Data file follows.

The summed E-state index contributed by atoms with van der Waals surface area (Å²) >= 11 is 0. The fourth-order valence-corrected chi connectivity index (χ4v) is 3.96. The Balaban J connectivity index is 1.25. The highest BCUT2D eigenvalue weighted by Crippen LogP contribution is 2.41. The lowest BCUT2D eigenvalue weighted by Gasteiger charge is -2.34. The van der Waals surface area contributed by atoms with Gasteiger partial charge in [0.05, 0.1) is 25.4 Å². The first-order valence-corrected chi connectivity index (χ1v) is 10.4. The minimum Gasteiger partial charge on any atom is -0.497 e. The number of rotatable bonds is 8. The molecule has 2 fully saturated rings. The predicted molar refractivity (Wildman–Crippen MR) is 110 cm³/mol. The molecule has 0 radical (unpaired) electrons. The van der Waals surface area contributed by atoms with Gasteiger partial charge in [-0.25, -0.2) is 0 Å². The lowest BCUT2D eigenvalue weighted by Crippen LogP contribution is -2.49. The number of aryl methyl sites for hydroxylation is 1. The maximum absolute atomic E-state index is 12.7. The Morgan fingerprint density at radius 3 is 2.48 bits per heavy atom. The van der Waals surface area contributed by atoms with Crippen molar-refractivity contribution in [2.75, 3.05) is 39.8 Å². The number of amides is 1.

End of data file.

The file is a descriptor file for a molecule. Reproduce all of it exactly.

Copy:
The summed E-state index contributed by atoms with van der Waals surface area (Å²) >= 11 is 0. The fourth-order valence-corrected chi connectivity index (χ4v) is 3.96. The Balaban J connectivity index is 1.25. The highest BCUT2D eigenvalue weighted by Crippen LogP contribution is 2.41. The lowest BCUT2D eigenvalue weighted by Gasteiger charge is -2.34. The van der Waals surface area contributed by atoms with Gasteiger partial charge in [0.05, 0.1) is 25.4 Å². The first-order valence-corrected chi connectivity index (χ1v) is 10.4. The minimum Gasteiger partial charge on any atom is -0.497 e. The number of rotatable bonds is 8. The molecule has 2 fully saturated rings. The predicted molar refractivity (Wildman–Crippen MR) is 110 cm³/mol. The molecule has 0 radical (unpaired) electrons. The van der Waals surface area contributed by atoms with Gasteiger partial charge in [-0.25, -0.2) is 0 Å². The lowest BCUT2D eigenvalue weighted by Crippen LogP contribution is -2.49. The number of aryl methyl sites for hydroxylation is 1. The maximum absolute atomic E-state index is 12.7. The Morgan fingerprint density at radius 3 is 2.48 bits per heavy atom. The van der Waals surface area contributed by atoms with Crippen molar-refractivity contribution in [2.75, 3.05) is 39.8 Å². The number of amides is 1.